There are a lot of things one could say about Chuubo's, but my favorite part of it is quests. My Fate post talked at some of the issues I have with most advancement systems. Chuubo's doesn't necessarily do anything super-creative about the "more strength, bigger rock" problem (though relatively low skill caps and focus on new powers probably doesn't hurt). But what it does address is something I might call the "advancement/character disconnect", where the things at a meta level that advance your character are often unrelated to the character narrative or the actions your character would take to improve a skill.
D&D is the classic example. Want to learn a new language? Kill some goblins. If you're trying to put ranks in spellcraft because of your convoluted backstory and everyone being racist against psions, practicing every evening with the party sorcerer is irrelevant, you just need XP. Sure, there might be some text somewhere saying the GM can require you to do something to justify learning a skill, but whatever. And sure, there's roleplay XP, but that's really not a first-class citizen at all.
Fate's lockstep advancement, where everyone gets a milestone based on accomplishing something in the plot, has some advantages and disadvantages, but is pretty fundamentally similar. Both these systems work fine for adventurers having adventures, but they don't really support things like character development and meaningful scenes that aren't overcoming a foe well.
Before I get sidetracked into comparing the advancement systems of every indie game I can think of, let's circle back to Chuubo's. Chuubo's has XP, though on the "glass bead" scale, not the D&D "large mathy number" scale. But earning it and spending it are very different, and tied to quests. At any given time, a given PC can be on a number of quests, which could be anything from a project you're working on or a skill you're trying to improve to a literal in-world quest or adventure to something less directional, like having a secret hideaway or taking care of a sibling. Each quest comes with an amount of XP to complete it and ways of getting XP that are specific to the quest. (There are other character and genre-based ways to get XP as well.)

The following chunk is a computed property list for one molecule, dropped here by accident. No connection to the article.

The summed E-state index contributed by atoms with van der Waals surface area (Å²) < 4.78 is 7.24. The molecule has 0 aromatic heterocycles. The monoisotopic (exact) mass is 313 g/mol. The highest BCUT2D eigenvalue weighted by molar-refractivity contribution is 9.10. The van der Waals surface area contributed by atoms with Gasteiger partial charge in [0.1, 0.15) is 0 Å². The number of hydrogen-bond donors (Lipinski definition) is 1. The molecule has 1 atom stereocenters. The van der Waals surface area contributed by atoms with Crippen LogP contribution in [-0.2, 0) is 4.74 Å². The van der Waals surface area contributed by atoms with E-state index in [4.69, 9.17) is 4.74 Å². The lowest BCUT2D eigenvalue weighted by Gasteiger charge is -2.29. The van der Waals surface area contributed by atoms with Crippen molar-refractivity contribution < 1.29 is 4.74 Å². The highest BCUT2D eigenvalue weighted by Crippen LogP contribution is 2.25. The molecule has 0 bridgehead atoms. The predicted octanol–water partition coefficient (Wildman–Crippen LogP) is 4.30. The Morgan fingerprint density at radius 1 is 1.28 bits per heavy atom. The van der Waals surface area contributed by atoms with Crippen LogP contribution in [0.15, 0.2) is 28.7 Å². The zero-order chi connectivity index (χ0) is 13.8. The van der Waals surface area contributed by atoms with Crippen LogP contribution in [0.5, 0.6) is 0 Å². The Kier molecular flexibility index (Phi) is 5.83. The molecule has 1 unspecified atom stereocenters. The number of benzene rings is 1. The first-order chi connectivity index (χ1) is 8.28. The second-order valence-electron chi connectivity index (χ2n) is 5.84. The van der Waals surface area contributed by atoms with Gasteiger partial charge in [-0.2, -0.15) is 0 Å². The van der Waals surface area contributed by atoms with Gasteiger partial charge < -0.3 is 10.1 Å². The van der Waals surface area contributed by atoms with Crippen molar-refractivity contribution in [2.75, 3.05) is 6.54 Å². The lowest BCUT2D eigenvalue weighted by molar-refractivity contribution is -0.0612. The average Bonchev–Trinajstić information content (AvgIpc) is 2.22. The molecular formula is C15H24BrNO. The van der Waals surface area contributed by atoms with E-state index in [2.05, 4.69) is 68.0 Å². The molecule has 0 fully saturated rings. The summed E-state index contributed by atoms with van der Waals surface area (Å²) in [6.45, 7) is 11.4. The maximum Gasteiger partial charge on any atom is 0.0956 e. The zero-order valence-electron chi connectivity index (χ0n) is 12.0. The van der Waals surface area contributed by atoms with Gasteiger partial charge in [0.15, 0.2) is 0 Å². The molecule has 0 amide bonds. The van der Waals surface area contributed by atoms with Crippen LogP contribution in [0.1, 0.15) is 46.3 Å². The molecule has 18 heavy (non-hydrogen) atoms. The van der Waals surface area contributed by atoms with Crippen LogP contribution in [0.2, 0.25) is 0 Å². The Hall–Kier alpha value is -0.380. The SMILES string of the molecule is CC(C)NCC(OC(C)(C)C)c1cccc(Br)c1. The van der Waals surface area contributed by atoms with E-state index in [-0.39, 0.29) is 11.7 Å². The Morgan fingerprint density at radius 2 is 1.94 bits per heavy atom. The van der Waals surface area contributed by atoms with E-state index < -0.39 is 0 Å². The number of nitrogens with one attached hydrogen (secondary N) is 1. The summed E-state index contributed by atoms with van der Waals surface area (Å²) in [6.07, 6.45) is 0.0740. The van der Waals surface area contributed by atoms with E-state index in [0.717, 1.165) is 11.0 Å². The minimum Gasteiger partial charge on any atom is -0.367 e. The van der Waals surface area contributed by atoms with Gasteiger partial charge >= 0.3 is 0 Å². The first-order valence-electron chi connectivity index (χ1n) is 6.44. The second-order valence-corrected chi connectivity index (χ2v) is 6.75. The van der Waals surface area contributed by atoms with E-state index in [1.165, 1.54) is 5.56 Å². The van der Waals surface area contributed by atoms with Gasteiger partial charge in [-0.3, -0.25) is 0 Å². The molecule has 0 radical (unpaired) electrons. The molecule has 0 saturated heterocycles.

This, I think, does two cool things. It gives you, as a player, an ability to declare things your character is doing as meaningful or significant. Sure, in a D&D game, I can describe how Tslarc is spending his evening around the campfire carving a quartz statuette of a hypothetical cloud god, or how he wants to somehow get turned into a cat. Having those be official quests that he's on makes spending time on them feel meaningful, and helps establish some two-way communication with the GM on plot direction and character development. Secondly, it avoids the "fighting is the way to get better at everything" that's great in a dungeon crawl but awkward in less combat-centered games.
In some ways, you could argue, quests are a structured way to do "all XP is roleplay XP". But in the right game, that might be exactly what you want. I'm certainly interested to try it out sometime.